The second part of the solution is creating a collective security system in the region, led by ASEAN and China, to monitor developments and ensure the preservation of peace and stability in disputed waters through joint or rotating nautical and air patrols over the SCS, similar to the US Freedom of Navigation Operations (FONOPS). The security mechanism should be exclusive to ASEAN and China to fulfill two vital objectives: first, China’s insistence on non-interference of non-parties to the SCS disputes; and second, continuity of ASEAN’s centrality in the region. ASEAN and China must ensure that the mechanism is adequately structured, while maintaining flexibility to adapt to changing contexts.
One important consideration is the issue of island-building, construction, and oil exploration activities in the SCS. Since these activities have become a source of tension among claimant states, particularly China, Vietnam, and the Philippines, it would be in the best interest of all parties to stop them, especially those that are construed as “militarization” of island-like features in the SCS. Suspension of these activities is an important precondition for an effective security mechanism in the SCS.
There is, however, the likelihood that China will reject such a mechanism, given its claims of “indisputable sovereignty.” With the arbitral tribunal ruling against China’s “nine-dash line,” and the impact on China’s foreign policy, Beijing is in no position to reject regional efforts. A collective security mechanism in the region will offer China a way to renew negotiations with ASEAN and settle issues with the SCS claimants, allowing it to save “face” by taking account of the arbitral tribunal decision without formally acknowledging it.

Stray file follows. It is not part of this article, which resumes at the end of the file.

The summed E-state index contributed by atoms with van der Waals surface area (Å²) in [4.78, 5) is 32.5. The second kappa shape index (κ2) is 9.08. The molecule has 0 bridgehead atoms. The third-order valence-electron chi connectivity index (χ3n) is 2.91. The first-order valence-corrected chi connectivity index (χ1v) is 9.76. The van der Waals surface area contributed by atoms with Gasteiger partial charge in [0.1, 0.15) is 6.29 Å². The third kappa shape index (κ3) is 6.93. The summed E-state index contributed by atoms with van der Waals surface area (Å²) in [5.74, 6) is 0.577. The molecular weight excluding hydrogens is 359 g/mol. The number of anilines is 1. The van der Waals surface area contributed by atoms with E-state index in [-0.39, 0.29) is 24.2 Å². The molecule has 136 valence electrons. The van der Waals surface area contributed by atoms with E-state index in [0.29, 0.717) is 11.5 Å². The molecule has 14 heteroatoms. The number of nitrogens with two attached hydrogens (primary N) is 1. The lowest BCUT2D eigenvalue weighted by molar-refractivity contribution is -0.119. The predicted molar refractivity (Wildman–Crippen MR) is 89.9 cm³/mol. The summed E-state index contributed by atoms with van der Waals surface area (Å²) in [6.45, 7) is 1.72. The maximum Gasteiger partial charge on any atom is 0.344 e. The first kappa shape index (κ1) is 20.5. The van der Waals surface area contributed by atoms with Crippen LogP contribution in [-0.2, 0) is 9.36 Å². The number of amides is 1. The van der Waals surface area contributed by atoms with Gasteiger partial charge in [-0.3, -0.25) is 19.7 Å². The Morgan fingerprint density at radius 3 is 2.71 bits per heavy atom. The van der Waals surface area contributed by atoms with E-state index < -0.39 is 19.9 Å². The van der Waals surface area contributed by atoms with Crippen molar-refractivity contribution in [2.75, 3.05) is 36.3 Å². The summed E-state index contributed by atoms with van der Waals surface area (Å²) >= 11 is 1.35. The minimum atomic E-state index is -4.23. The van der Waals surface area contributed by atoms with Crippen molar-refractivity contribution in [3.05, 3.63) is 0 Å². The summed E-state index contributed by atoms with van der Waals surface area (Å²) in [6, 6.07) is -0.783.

The Philippine’s legal victory gives Manila the opportunity to take the lead in engaging with China regarding such an ASEAN-led security mechanism. While it seems that new Philippine President Rodrigo Duterte does not embrace his predecessor’s assertive strategy, strong public sentiment favoring the tribunal ruling suggests that Philippine leaders should remain firm on the Philippine’s territorial and maritime claims in the SCS. If Manila’s official statement, “strongly affirming its respect for this milestone decision as an important contribution to ongoing efforts in addressing disputes in the SCS,” is any indicator, the Philippines considers the ruling as a distinct gain to move forward in better addressing the SCS disputes. There is the possibility that Beijing will quietly reach out for bilateral talks with Manila in the very near future. But Manila should use the ruling, not as a means to flaunt its victory and risk further aggravating China, but as an impetus to renew negotiations with China in the context of regional cooperation through ASEAN.
Chinese Premier Li Keqiang said at the East Asian Summit in 2015 that “China does not want the SCS to become a source of tension for the region,” and is ready to work with regional partners “to maintain the freedom of navigation and overflight.” If he speaks for the entire Chinese government, then ASEAN should step up and meet China halfway. It is time for ASEAN leaders to consolidate ranks, stand up as a cohesive organization, and take a unified position on the SCS disputes. Only then can it ensure that multilateral and regional solutions are rules-based, beneficial for all concerned, and will preserve regional peace, stability, and development.
Aleja Martinez-Barcelon (email@example.com) is a Pacific Forum Young Leader researching security and foreign policy in Southeast Asia from Manila.